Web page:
Skip to main content

Late Binding in Programming Languages

Late binding is key to enhanced productivity in programming languages. I believe that this is the single most important reason why so-called dynamic typed languages are so popular.

This note is part of an ongoing ‘language design’ series which aims to look at some key aspects of programming language design.

What do we mean by late binding?


Simply put, a programmer should not have to say more than they mean at any particular time.

To see what I mean, consider a function that computes a person's name from a first and last name. In Star, I can write this:

fullName(P) is P.firstName()++P.lastName()

This constitutes a complete definition of the function: there is no need to declare types; furthermore this function will work with any type that has a first and last name.

Contract this with a typical well-crafted Java solution:

boolean fullName(Person P){
return P.firstName()+P.lastName();
}

Not so different one might argue.

Except that we have had to define a type Person; at best this is an interface and not a class. The Java fullName method will only work with objects of type Person.

In designing the Java version we have to find and/or create a type Person. In addition, we must make sure that all classes that we want to compute the full name of implement the Person type.

This last aspect can be a real productivity killer. Suppose that we want to be able to compute the full name of many different kinds of objects; then we must arrange them all to implement the Person type. This may not even be possible if the classes in question are from a library that you don't have the source to.

Late Binding does not mean dynamic typing


One of the common perceptions is that you lose the safety of a type checker if you want to allow late binding. This is not true; at least, it is not true for Star.

Star is a statically typed language which supports a range of type constraints. In the case of the fullName function, the constraint is that the type of P has the firstName and lastName attributes. (The details of how this is done are too gory to go into here.)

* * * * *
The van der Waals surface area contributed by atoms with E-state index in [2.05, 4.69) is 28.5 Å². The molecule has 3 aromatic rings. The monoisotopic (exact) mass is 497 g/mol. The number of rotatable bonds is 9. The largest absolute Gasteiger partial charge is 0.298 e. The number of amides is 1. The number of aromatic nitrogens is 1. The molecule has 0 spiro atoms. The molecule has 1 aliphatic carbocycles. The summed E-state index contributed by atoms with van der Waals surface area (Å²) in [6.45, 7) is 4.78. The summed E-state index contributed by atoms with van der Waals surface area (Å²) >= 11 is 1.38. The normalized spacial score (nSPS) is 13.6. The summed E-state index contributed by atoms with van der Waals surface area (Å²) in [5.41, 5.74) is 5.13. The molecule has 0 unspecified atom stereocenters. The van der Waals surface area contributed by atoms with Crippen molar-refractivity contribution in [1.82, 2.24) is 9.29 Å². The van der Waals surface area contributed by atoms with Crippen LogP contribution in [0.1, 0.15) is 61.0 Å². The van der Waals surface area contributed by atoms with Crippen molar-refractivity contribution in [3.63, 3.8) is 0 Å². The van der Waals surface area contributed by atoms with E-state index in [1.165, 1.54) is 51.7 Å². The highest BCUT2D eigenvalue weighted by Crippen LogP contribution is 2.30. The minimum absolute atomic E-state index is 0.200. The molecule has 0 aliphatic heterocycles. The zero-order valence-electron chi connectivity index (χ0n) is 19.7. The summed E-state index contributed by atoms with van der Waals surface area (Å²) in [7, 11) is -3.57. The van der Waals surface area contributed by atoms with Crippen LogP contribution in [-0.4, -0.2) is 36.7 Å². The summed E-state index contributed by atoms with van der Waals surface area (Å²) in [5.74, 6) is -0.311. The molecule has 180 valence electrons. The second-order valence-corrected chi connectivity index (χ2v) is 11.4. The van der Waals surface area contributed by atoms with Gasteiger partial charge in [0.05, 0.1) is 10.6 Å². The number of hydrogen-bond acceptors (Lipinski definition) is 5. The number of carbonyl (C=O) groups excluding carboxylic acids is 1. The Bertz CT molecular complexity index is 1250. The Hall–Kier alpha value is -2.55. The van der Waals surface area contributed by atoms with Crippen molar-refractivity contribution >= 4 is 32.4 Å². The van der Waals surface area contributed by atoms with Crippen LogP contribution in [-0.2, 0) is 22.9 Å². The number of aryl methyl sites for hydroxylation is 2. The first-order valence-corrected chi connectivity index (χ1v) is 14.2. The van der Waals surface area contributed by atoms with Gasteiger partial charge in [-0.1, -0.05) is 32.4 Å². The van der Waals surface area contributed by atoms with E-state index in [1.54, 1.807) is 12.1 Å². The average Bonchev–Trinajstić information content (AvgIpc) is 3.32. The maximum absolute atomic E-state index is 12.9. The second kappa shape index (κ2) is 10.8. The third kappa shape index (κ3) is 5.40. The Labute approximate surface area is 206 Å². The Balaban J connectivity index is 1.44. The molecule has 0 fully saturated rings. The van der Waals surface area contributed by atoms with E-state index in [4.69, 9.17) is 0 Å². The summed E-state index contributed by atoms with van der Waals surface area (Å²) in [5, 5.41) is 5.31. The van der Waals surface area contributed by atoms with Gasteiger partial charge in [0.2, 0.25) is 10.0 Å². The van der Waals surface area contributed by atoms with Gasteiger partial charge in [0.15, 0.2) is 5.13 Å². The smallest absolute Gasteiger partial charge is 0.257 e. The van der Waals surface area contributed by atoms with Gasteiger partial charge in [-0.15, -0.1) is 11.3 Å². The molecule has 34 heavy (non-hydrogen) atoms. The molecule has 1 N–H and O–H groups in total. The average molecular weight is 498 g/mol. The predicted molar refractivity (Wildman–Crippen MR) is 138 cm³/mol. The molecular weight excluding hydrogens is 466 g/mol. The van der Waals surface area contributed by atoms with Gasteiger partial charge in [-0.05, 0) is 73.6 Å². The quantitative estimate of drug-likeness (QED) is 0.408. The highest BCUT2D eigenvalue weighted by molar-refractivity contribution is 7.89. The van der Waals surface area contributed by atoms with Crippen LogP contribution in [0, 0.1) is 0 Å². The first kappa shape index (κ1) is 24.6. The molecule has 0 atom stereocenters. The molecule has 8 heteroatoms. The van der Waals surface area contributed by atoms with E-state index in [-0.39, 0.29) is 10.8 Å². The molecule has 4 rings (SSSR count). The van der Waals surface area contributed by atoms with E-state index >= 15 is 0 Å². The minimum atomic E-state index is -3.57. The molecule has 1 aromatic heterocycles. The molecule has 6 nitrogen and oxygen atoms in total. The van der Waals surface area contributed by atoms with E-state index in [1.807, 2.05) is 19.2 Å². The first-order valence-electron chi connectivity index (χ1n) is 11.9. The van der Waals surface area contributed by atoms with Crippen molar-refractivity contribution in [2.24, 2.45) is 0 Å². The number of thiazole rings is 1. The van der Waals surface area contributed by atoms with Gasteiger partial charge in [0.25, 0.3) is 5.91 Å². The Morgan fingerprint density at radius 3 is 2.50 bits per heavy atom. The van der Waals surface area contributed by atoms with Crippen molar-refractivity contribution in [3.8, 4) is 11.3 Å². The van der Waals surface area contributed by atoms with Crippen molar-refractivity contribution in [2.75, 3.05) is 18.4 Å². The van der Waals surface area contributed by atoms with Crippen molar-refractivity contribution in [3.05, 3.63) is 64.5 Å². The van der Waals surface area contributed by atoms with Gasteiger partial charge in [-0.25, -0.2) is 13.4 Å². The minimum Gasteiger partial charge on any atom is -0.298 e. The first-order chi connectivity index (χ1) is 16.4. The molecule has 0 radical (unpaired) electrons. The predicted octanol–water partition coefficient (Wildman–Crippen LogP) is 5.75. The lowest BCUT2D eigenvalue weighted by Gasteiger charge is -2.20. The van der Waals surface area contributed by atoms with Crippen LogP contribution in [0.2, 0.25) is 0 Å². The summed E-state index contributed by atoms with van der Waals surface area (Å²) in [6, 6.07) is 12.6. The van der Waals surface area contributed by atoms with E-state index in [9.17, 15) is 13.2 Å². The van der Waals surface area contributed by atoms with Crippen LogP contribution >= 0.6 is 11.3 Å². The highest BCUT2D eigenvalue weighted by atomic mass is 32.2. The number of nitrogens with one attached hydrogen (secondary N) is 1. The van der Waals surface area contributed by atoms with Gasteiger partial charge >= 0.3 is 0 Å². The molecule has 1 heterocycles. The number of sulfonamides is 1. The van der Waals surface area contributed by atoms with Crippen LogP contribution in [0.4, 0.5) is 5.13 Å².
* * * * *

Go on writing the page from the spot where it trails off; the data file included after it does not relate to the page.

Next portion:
These constraints can be checked; so, for example, every time the fullName function is used on an argument, the checker can verify that the type of the argument is consistent with having a first and last name. This check can be performed at compile-time.

It is even possible (necessary) to go one step further and allow generic functions to use the fullName function.

Other forms of Late Binding



Late binding shows up in other ways. For example, when specifying an imported library of some form or other, it should be possible to declare the requirement for a library in terms of what is needed, rather than the name of the library. I.e., instead of:

import java.util.List;
import java.util.ArrayList;

we should be able to say:

require List of integer;

or some such expression.

The difference is that the former says — in the source code — which package to import whereas the latter merely declares a contract requirement. How the contract is fulfilled is a separate step; one that a smart compiler system may even be able to automate.

(Some language do work this way. Typically LISP language systems organize their modules in terms of requires and provides.)

Take Away